Russia doubts legitimacy of new Ukrainian authorities

Tuesday 25 February 2014 06.39
1 of 4
A view of a calm Independence Square in Kiev, after a week of clashes
A view of a calm Independence Square in Kiev, after a week of clashes
People leave flowers and mourn near a makeshift memorial in Kiev
People leave flowers and mourn near a makeshift memorial in Kiev
Viktor Yanukovych fled to the Russian-speaking east following dozens of deaths during street protests aimed at toppling him
Viktor Yanukovych fled to the Russian-speaking east following dozens of deaths during street protests aimed at toppling him
People gather for prayers and to listen to speakers in Independence Square
People gather for prayers and to listen to speakers in Independence Square

Ukraine's new authorities have issued an arrest warrant for mass murder against ousted President Viktor Yanukovych.

Mr Yanukovych is on the run after being toppled by bloody street protests in which police snipers killed opposition demonstrators.

Russia, Mr Yanukovych's main backer, has cast doubt on the legitimacy of the new Ukrainian authorities.

It said the lives of Russian citizens were under threat there, and contacted NATO to express concern.

European Union foreign policy chief Catherine Ashton arrived in Kiev today to discuss measures to shore up the ailing economy.

The finance ministry says Ukraine needs urgent financial assistance to avoid default.

The EU has contacted the United States, Japan, China, Canada and Turkey to coordinate aid for Ukraine, a senior European Commission official said.

France's foreign minister said an international donors' conference was being discussed.

Freed opposition leader Yulia Tymoshenko, meanwhile, will go for medical treatment in Germany next month, a statement on her website said.

"Former prime minister Yulia Tymoshenko has accepted the offer of treatment from German Chancellor Angela Merkel," the statement said, adding that she would seek treatment after attending the European People's Party congress starting in Dublin on 6 March.  

Mr Yanukovych, 63, fled Kiev by helicopter on Friday.

He is still at large after heading first to his power base in the east, where he was prevented from flying out of the country, and then diverting south to Crimea, acting interior minister Arsen Avakov said.

"An official case for the mass murder of peaceful citizens has been opened," Mr Avakov wrote on his Facebook profile.

"Yanukovych and other people responsible for this have been declared wanted."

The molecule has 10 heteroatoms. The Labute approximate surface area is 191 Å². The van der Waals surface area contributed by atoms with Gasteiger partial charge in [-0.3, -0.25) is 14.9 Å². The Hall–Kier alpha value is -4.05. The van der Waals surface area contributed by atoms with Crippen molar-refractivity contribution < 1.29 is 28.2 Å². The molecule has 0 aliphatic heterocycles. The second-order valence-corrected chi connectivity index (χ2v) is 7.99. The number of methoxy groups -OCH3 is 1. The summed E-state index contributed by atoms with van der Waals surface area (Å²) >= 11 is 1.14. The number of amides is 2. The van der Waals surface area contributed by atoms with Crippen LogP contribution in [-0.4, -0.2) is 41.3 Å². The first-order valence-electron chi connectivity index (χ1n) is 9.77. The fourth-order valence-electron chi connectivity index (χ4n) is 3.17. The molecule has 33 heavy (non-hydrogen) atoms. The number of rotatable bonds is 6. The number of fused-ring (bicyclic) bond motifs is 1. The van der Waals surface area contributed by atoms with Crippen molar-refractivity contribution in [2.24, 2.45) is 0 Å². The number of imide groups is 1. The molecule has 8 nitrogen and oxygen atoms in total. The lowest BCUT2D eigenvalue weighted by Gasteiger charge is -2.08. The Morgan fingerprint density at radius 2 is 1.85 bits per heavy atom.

Mr Yanukovych had left a private residence in Balaclava, in pro-Russian Crimea, for an unknown destination by car with one of his aides and a handful of security guards, Mr Avakov said.

Russia recalled its ambassador from Kiev for consultations yesterday, accusing the opposition of having torn up a transition agreement with the president it supported.

Russian Prime Minister Dmitry Medvedev said Moscow had grave doubts about the legitimacy of those now in power in Ukraine and their recognition by some states was an "aberration".

“We do not understand what is going on there. There is a real threat to our interests and to the lives of our citizens," Mr Medvedev was quoted as saying by Russian news agencies.

Russia cited a duty to protect the lives of its citizens in 2008 as one justification for military intervention in Georgia, another former Soviet republic, in support of Kremlin-backed separatists in South Ossetia.

On Independence Square in central Kiev, the cradle of the uprising, barricades of old furniture and car tyres remained in place.

Diehards still camped out there have vowed to stay until elections in May.

The mood among the few hundred on the square was a mixture of fatigue, sorrow for the more than 80 people killed last week, and a sense of victory after three months of protests.

A large video screen by the side of the stage was showing the faces of the dead, one after another, on a loop.

"Now is not the time for celebrating. We are still at war. We will stay here as long as we have to," said Grigoriy Kuznetsov, 53, dressed in black combat fatigues.

Galina Kravchuk, a middle-aged woman from Kiev, was holding a carnation. "We are looking to Europe now. We have hope. We want to join Europe, " she said.

A day after Mr Yanukovych fled, parliament named its new speaker, Oleksander Turchinov, as interim head of state.

An ally of former prime minister Ms Tymoshenko, he aims to swear in a government by tomorrow that can run things until a presidential election on 25 May.

Whoever takes charge faces a huge challenge to satisfy popular expectations and will find an economy in deep crisis, with state debt payments of around $6 billion (€4.4bn) due this year.

The finance ministry said it needed $35 billion in foreign assistance over the next two years and appealed for urgent aid in the next one or two weeks.

It called for a donors conference involving representatives of the European Union, the United States and the International Monetary Fund.

French Foreign Minister Laurent Fabius told reporters in Beijing the idea was under discussion and "this should be worked out in the coming days".

The cost of insuring Ukraine's debt fell on hopes that the country would now receive aid and avoid default, while bonds recorded gains on expectations that a new government would focus on the economy.